Adam Smith in the Wealth of Nations (1776) points the way towards a post-apocalyptic climate politics.

“We address ourselves not to their humanity but to their self-love and never talk to them of our own necessities but of their advantages”.

There is growing support for a climate politics that harnesses enlightened self-interest, rather than focusing on austerity.  In other words: carrots, not sticks.

There are three major political issues that fall under the climate umbrella:

  1. The desire for clean, abundant and cheap energy for the global population
  2. The desire to reduce vulnerability to extreme weather and climate events
  3. Concerns about rising atmospheric concentrations on CO2 and its impact on the climate

Issues #1 and #2 are primarily dealt with by national and subnational entities, and receive widespread political and economic support if they support local self-interests.  Issue #3 is politically controversial since international policies have attempted a top-down approach that controls  #1 and #2 by the emphasis on rapid reduction of fossil fuel emissions, with the specter of energy scarcity and a redirection of international funds away from development and adaptation.

Focusing on issues #1 and #2 is a quieter kind of climate politics (“don’t mention the climate”, an adaptation of a Monty Python skit), which doesn’t require the apocalyptic rhetoric but rather addresses concerns and opportunities that people are enthusiastic about addressing.  Actions taken willingly and enthusiastically are more effective politically and have higher moral legitimacy because of the absence of coercion.  A focus on issues #1 and #2 supports the flourishing and thriving of the global population, which should act to de-escalate the political controversies associated with the climate change issue.

Further splitting off issues like water resources and food security from the climate issue allows for addressing real problems at a more local level, without expecting a reduction in atmospheric CO2 concentrations to actually ameliorate anything on decadal time scales.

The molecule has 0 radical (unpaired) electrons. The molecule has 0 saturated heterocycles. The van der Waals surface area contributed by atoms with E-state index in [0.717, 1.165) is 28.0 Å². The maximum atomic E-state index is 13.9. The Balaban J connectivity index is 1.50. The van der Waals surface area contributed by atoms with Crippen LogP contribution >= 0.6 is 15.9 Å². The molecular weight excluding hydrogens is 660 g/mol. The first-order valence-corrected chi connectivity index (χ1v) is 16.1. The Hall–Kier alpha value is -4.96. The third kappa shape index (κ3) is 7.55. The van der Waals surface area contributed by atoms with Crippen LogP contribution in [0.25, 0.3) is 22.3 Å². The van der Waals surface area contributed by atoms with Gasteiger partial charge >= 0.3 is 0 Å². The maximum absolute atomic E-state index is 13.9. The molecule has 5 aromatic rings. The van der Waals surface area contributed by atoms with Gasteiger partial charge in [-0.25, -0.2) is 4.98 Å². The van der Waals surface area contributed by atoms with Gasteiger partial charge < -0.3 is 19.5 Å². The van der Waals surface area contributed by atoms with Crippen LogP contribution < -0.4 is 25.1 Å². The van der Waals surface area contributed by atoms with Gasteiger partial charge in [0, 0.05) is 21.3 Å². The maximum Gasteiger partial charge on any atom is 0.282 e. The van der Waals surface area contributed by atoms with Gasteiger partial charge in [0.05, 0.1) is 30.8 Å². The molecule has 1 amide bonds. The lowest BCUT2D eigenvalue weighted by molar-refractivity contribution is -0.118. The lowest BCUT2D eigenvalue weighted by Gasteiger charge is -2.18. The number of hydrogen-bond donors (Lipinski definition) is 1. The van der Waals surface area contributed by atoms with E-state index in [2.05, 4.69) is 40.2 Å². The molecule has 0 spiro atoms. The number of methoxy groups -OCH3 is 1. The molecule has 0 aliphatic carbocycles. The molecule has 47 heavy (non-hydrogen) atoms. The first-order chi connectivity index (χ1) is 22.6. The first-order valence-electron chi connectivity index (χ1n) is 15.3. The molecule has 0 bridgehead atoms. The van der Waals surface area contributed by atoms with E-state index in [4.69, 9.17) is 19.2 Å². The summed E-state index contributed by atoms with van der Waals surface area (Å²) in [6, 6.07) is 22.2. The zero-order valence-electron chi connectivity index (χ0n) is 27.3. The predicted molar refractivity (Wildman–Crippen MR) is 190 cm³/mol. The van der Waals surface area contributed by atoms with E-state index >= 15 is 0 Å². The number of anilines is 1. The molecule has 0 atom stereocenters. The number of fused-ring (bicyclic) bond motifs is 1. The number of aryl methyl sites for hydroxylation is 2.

Once we acknowledge that we don’t currently know how to fully address the challenge of stabilizing concentrations of carbon dioxide in the atmosphere at a low level on the timescale of decades, we can search for new and more effective approaches for issues #1 and #2 and other ancillary issues that currently live under the climate umbrella, all the while focusing on supporting human flourishing and thriving in the 21st century.

If we deal with all of these other issues, human-caused climate change becomes something we don’t even need to talk about – we will be prospering because of abundant and inexpensive energy and can afford to reduce our vulnerability to climate change (both natural and human-caused).

And incidentally, CO2 emissions will be reduced.  Matt Taibbi’s “green vortex” shows how the learning curve for new green technologies will continue to accelerate.

US Senate IRA bill

Why did the Senate IRA bill succeed where other US attempts at climate legislation failed?

One narrative is that the adverse impacts from recent extreme weather events has finally overwhelmed the “evil” strategy of oil, gas and coal companies of sowing doubt about the severity of climate change.

The other, more convincing narrative is that this bill offered monetary incentives to industries and consumers to switch to clean energy, with no mention of energy- or CO2– related taxes. Essentially, lawmakers replaced the sticks with carrots.  Time for the environmental economists to eat humble pie.

A further reason for the success was labelling this as Inflation Reduction Act.  This (mostly) misnomer is politically very useful in avoiding the reflexive association of this bill with often nutty climate policies driven by the apocalyptic version of climate politics.

The bill also includes provisions for gas and oil exploration.  While the apocalyptites regard this as a deep flaw, it is actually an important feature.  Any efforts to reduce to reduce CO2 emissions needs to acknowledge that fossil fuels are needed to fuel the 21st century energy transition.

Attempts to speed up the transition away from fossil fuels by restricting the production of fossil fuels and new generating plants has backfired by making many countries reliant on Russia’s fossil fuels.  The geopolitical instability associated with Russia’s war against Ukraine highlights the importance of having multiple options and safety margins – key characteristics of robustness.  Safety margin strategies in electric power systems include redundancy, a range of different power sources, and reserve power.  Overcapacity should be a feature of future energy systems, not a bug.  And for now, this needs to include fossil fuels.

So while this bill was a political win, I have to say if I was in charge of $400B to support the energy transmission I would have focused on R&D for advanced nuclear and geothermal plus smart microgrids.

21st century energy transition

Everyone wants cheap, abundant, reliable, secure and clean energy.